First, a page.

It’s not limited to recruiting; social media and LinkedIn are just as effective at helping lab managers advance their personal careers by helping them find their ideal jobs
It’s the toughest labor market in decades for skilled clinical laboratory and pathology professionals! In cities across America, lab managers struggle, not only to recruit and fill open positions, but also to retain their most-skilled staff members who are getting first-rate offers from competing labs.
How tight is the job market in pathology? Just ask the young pathologists who’ve graduated from their residency programs and fellowships. In recent years, it’s become tougher and tougher to find a position in a city of their preference that fits their subspecialty training. (more…)
There’s a hot new trend emerging among a handful of the nation’s more sophisticated and tightly-managed laboratories. These innovators have hit on a “lab operation home run!” They are combining Lean process improvement methods with the latest-generation automation solutions and highly-automated analyzers. As a result, they are achieving mind-blowing, amazingly fast turnaround times while simultaneously boosting med tech productivity and slashing operational costs. At the same time, such labs are avoiding the pitfall of “automating bad work practices.”
These pioneering laboratories are demonstrating that laboratory automation has come of age-particularly when the laboratory uses Lean Six Sigma methods to configure an instrument footprint and specimen flow through the lab, thus taking maximum advantage of automated systems and analyzers. This is a radical change from just five and eight years ago, when lab automation was less capable and most labs knew very little about Lean and Six Sigma approaches.
At the University of Texas Medical Branch (UTMB) in Galveston, Texas, the hematology department was among the first labs to explore the benefits of digitized images, produced by automated systems. It was a beta site for the early automated microscope that is now often seen in hematology labs. Process improvement methods, including Lean techniques, were used to re-engineer work flow so that the performance of automated analyzers and digitized slide images was moved to a very high level of throughput and quality. At this year’s Lab Quality Confab in Atlanta on September 24-25, UTMB Automation Supervisor Laurie Emanuel will present a case study on how her laboratory has combined automation, middleware, digital imaging, and process improvement methods to deliver faster, higher-quality results, even as the number of med techs needed in the department’s analytical line declined from three to just one.
Combining new, sophisticated automation systems with the Lean mindset is transforming the histology laboratory at Avera McKennan Hospital and University Health Center in Sioux Falls, South Dakota. Exciting new automation solutions are arriving in histology and this laboratory, proficient in Lean techniques, is developing unique work flow and work process approaches that are already exceeding industry norms for turnaround time, productivity, quality, and cost-effectiveness. Leo Serrano, Director of Laboratory Services at Avera, will be sharing these secrets at Lab Quality Confab.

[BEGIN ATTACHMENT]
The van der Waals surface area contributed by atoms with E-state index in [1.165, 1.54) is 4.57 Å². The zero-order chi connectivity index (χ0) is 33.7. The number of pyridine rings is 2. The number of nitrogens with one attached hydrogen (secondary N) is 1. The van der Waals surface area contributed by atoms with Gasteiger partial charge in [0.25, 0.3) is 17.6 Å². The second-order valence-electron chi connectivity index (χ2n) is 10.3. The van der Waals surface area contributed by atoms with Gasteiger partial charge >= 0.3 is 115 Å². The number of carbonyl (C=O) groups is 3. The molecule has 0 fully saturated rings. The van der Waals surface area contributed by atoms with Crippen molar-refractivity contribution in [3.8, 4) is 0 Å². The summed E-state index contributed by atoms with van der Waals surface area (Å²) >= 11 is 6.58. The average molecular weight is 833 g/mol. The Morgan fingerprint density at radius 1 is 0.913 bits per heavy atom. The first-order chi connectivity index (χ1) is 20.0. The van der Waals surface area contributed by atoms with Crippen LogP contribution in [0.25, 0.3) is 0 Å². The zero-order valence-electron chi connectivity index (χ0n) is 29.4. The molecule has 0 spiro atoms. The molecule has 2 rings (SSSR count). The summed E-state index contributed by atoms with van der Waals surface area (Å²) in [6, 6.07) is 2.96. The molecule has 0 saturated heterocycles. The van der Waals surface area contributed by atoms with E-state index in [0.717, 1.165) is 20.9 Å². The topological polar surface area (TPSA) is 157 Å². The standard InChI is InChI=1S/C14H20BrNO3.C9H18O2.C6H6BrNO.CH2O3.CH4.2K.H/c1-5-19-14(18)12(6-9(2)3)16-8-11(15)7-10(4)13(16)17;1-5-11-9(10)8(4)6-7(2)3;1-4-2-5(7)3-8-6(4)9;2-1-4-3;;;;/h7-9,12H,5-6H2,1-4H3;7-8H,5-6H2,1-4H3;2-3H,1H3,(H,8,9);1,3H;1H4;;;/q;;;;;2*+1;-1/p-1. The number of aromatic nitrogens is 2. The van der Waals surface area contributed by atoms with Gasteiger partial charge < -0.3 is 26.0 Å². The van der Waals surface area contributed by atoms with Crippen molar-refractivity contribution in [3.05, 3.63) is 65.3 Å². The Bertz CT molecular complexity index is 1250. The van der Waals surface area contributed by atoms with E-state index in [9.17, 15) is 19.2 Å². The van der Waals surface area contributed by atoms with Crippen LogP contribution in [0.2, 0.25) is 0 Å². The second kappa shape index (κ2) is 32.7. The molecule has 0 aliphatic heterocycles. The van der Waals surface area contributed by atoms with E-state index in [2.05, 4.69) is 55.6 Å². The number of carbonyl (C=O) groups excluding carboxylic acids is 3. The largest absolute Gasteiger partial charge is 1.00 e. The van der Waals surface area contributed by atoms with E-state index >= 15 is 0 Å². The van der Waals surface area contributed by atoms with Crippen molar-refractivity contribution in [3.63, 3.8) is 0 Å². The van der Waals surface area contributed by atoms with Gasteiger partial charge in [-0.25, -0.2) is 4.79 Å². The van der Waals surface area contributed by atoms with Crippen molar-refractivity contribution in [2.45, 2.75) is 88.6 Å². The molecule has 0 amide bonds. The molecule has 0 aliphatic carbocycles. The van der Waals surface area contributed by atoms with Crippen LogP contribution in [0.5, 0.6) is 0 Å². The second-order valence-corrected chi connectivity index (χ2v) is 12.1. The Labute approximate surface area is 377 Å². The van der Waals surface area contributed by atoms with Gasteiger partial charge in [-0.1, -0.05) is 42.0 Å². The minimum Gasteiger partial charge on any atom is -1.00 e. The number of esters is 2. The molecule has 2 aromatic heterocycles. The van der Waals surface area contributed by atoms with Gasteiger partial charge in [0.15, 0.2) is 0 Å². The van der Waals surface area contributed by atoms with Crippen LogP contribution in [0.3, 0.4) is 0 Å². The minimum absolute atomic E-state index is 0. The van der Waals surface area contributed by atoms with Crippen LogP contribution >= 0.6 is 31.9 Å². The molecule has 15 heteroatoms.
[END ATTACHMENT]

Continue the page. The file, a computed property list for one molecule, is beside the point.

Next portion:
Another area where automation is beginning to alter long-standing work processes is microbiology. At BC Biomedical Laboratories in Surry, British Columbia, the microbiology laboratory installed a new automated specimen processing/preparation system, then watched in dismay as work backed up at the instrument (Proving the truth of that industrial engineering adage: “Don’t automate bad work processes.”). According to Scott Henwick, M.D., Clinical Director, Microbiology at BC Biomed, the micro team then turned to the help of an experienced veteran of Lean. Microbiology workflow was reconfigured to incorporate the best applications of “pull,” takt time, and small batch/single piece workflow. Those simple changes unlocked the productivity of the automated system and the micro lab is posting continuous improvements in all important metrics. Dr. Henwick will discuss this case study at Lab Quality Confab in a session titled: “Why Automation Bollixed Efficient Workflow in Microbiology and How Lean Fixed It.”
These three examples embody this new trend of innovative laboratories combining, blending, and integrating automation solutions with Lean, Six Sigma, and process improvement principles. Laboratory managers, pathologists, and others wanting to understand this powerful new opportunity in lab management will find the second annual Lab Quality Confab on Quality Management in Diagnostic Medicine to be a comprehensive resource. Lab Quality Confab will take place on September 24-25, 2008 at the Hilton Hotel in Atlanta, Georgia.
More than 50 sessions and topics will be presented, covering the full range of laboratory and pathology operations, ranging from specimen collection and courier logistics to using Lean with automation in the high-volume core laboratory. Poster sessions will take place, and national awards and prizes totaling $6,000 will be awarded. To see topics, speakers, and all the events at Lab Quality Confab, visit http://www.labqualityconfab.com.
To register for Lab Quality Confab, visit http://www.labqualityconfab.com.
Finally, laboratory vendors are waking up to this highly-productive intersection of matching their automated systems and sophisticated analyzers with Lean, Six Sigma, and similar process improvement techniques. At Lab Quality Confab, management master classes will be conducted on these topics by experts from Ortho-Clinical Diagnostics , Siemens Diagnostics , Sysmex , BD Diagnostics , Abbott Diagnostics , and Beckman Coulter , among others.
Four Easy Ways to Register:
1. Register ONLINE
2. Call 800-560-6363. Our friendly staff can register you quickly and easily, as well as answer any questions you may have.